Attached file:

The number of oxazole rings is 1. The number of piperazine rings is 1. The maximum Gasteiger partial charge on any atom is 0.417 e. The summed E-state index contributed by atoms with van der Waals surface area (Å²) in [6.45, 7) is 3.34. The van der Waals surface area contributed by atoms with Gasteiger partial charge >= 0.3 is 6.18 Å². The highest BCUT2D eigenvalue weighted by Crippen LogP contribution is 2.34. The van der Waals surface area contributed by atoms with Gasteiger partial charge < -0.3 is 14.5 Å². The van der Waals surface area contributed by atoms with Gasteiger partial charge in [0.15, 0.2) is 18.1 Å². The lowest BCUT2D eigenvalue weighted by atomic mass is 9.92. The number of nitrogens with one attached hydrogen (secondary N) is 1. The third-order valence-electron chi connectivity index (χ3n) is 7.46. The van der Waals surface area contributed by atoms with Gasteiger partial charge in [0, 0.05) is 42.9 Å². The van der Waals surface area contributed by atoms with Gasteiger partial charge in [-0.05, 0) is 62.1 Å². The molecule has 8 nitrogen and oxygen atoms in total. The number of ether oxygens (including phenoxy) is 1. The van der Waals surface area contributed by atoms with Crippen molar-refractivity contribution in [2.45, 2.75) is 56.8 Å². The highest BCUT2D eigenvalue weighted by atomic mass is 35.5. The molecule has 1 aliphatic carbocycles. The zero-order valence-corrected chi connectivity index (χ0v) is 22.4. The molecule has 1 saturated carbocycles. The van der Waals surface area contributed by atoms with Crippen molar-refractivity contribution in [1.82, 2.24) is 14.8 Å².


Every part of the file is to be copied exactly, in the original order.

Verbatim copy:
The number of oxazole rings is 1. The number of piperazine rings is 1. The maximum Gasteiger partial charge on any atom is 0.417 e. The summed E-state index contributed by atoms with van der Waals surface area (Å²) in [6.45, 7) is 3.34. The van der Waals surface area contributed by atoms with Gasteiger partial charge >= 0.3 is 6.18 Å². The highest BCUT2D eigenvalue weighted by Crippen LogP contribution is 2.34. The van der Waals surface area contributed by atoms with Gasteiger partial charge < -0.3 is 14.5 Å². The van der Waals surface area contributed by atoms with Gasteiger partial charge in [0.15, 0.2) is 18.1 Å². The lowest BCUT2D eigenvalue weighted by atomic mass is 9.92. The number of nitrogens with one attached hydrogen (secondary N) is 1. The third-order valence-electron chi connectivity index (χ3n) is 7.46. The van der Waals surface area contributed by atoms with Gasteiger partial charge in [0, 0.05) is 42.9 Å². The van der Waals surface area contributed by atoms with Gasteiger partial charge in [-0.05, 0) is 62.1 Å². The molecule has 8 nitrogen and oxygen atoms in total. The number of ether oxygens (including phenoxy) is 1. The van der Waals surface area contributed by atoms with Crippen molar-refractivity contribution in [2.45, 2.75) is 56.8 Å². The highest BCUT2D eigenvalue weighted by atomic mass is 35.5. The molecule has 1 aliphatic carbocycles. The zero-order valence-corrected chi connectivity index (χ0v) is 22.4. The molecule has 1 saturated carbocycles. The van der Waals surface area contributed by atoms with Crippen molar-refractivity contribution in [1.82, 2.24) is 14.8 Å².